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Epic metal has grown to be marginally popular in recent years, at least in countries like Italy and Greece, who have adopted a movement that barely even existed in the United States, playing in the style of Manilla Road and Manowar, who, aside from a couple of incredibly obscure acts (Longings Past, Stormbringer) were the only ones playing it for a long time. However, other examples of epic heavy metal, though few and far between, did pop up occasionally during the late '80s and early '90s. Ageless Wisdom put out a demo in 1990, Wotan had one in '93 - but Valkyrie, from the Netherlands of all places, were one of the first to try and capitalize on the sound that the epic metal grandfathers - in this case, Manowar, not Manilla Road - first brought to the world.
It's bands like Valkyrie that truly make me glad that Manowar exist. Sure, you've got Hail to England, but apart from that they were incredibly inconsistent, with only a couple of songs at most rising above mediocrity on Battle Hymns, Sign of the Hammer, or Into Glory Ride, the album on which these Dutch metallers seem to have based their demo. Vocalist Eric Smits doesn't sound much like Manowar's Eric Adams (coincidence? probably), his deep booming warble having more in common with some of the early Italian epic metal vocalists, interestingly enough, such as Dark Quarterer's Gianni Nepi or Wotan's Vanni Ceni (without the Italian accent, of course). This, too, is likely a coincidence, as Dark Quarterer were pretty much contemporary with this demo and it's obscure enough that it's unlikely Wotan or anyone else in Italy heard it before the advent of the internet. He also sounds a bit like Slauter Xstroyes' John Stewart if he bellowed more and had a more standard delivery style.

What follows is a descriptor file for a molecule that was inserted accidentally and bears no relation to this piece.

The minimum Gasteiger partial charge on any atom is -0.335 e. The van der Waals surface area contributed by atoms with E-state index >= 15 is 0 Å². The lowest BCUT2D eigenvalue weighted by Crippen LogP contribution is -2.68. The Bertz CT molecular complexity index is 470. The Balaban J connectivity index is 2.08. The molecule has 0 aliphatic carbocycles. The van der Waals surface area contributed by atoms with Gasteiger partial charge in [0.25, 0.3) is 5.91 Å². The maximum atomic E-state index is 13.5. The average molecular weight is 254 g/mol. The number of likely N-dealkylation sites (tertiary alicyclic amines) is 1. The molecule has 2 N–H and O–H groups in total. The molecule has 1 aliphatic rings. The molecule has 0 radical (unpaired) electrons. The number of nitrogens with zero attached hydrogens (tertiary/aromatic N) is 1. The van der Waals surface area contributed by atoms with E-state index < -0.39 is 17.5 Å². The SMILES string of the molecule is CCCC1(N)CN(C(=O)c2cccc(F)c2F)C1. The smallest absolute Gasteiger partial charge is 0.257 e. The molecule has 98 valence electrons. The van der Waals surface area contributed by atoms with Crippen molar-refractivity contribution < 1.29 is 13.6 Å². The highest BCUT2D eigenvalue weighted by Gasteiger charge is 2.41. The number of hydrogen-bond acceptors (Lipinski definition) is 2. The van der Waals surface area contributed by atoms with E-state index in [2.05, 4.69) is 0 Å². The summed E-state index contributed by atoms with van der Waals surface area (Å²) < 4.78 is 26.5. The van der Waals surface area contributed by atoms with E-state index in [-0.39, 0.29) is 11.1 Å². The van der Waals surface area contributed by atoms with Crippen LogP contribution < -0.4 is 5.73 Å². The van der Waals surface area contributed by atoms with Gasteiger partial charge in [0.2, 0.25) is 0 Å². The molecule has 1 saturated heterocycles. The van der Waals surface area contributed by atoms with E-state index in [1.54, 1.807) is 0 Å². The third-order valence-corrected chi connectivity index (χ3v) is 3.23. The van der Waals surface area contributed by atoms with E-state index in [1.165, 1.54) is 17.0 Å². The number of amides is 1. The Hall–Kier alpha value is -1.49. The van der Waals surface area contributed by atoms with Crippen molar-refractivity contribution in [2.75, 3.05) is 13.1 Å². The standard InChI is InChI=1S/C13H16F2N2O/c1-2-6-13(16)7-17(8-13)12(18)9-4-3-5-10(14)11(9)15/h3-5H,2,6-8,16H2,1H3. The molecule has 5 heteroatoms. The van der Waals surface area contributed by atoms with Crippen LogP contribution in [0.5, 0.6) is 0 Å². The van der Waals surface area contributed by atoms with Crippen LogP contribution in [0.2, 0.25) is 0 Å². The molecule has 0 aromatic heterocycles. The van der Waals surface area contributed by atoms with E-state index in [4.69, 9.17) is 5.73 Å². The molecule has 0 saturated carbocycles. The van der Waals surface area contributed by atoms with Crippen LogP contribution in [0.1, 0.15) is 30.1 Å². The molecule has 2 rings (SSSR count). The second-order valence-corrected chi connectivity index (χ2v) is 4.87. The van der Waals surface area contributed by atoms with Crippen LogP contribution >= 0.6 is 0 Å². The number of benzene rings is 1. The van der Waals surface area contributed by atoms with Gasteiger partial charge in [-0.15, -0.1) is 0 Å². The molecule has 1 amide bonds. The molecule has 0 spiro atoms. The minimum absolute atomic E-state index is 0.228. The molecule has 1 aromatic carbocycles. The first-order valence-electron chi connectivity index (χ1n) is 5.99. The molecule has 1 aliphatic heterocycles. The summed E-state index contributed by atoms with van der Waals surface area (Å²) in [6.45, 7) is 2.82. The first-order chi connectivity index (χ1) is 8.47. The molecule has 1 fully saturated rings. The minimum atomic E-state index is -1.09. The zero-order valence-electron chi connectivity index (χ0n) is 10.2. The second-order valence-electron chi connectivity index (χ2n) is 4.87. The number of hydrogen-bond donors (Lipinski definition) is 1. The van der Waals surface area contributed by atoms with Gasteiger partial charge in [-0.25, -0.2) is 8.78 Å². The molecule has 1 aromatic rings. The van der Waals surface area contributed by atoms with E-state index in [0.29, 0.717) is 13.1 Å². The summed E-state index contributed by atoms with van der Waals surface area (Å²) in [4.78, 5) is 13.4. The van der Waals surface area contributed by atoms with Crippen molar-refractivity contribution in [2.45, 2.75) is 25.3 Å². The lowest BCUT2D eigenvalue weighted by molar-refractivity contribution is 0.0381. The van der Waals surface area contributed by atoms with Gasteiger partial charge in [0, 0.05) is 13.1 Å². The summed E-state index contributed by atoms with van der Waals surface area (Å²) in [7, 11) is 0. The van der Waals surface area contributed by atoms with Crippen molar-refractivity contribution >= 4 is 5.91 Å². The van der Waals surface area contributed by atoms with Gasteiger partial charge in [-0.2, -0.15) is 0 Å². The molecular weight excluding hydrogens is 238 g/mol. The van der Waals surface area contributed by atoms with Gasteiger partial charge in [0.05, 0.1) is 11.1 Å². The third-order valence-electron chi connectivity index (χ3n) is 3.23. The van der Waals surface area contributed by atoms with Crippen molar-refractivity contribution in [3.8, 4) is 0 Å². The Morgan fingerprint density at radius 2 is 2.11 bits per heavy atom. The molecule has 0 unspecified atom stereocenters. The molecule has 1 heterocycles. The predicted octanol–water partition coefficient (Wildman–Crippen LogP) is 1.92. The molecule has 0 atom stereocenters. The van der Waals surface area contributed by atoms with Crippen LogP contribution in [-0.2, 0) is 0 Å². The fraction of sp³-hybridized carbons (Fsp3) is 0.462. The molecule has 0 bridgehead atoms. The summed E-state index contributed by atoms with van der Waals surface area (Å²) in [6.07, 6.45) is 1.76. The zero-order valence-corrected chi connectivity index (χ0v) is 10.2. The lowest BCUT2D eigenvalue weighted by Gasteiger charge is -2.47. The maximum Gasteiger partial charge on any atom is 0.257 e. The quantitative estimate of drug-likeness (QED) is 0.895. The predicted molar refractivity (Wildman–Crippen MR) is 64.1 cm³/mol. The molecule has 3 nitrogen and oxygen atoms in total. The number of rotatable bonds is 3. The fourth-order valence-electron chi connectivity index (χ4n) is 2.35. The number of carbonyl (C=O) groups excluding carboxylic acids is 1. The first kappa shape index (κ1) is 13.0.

The slow, plodding, and slightly doomy riffs aren't particularly catchy, although they do create an appropriately grave and ominous atmosphere, something Manowar only wish they could do with any consistency. And while Smits is certainly no Adams, he makes up for his lack of range and versatility with power and character; he's definitely sufficient, if not excellent. The production isn't fantastic either, but for an obscure 1986 demo from the Netherlands, it's not terrible. There are definitely '80s demos that do the job better, but there are also plenty that do it worse. The riffs are audible if often buried under the leads or the vocals, limiting their power, but still, they're generally good enough that it's not a huge issue.
No one song really stands out above the others; they're all pretty solid, if generally unspectacular. Still, if you liked Manowar's Into Glory Ride, you're sure to like this - hell, I don't like IGR, but I still enjoy this. If you're a fan of epic heavy metal like I am, I'm sure you're aware that good material in the style is very hard to come by, so definitely don't pass this little release by.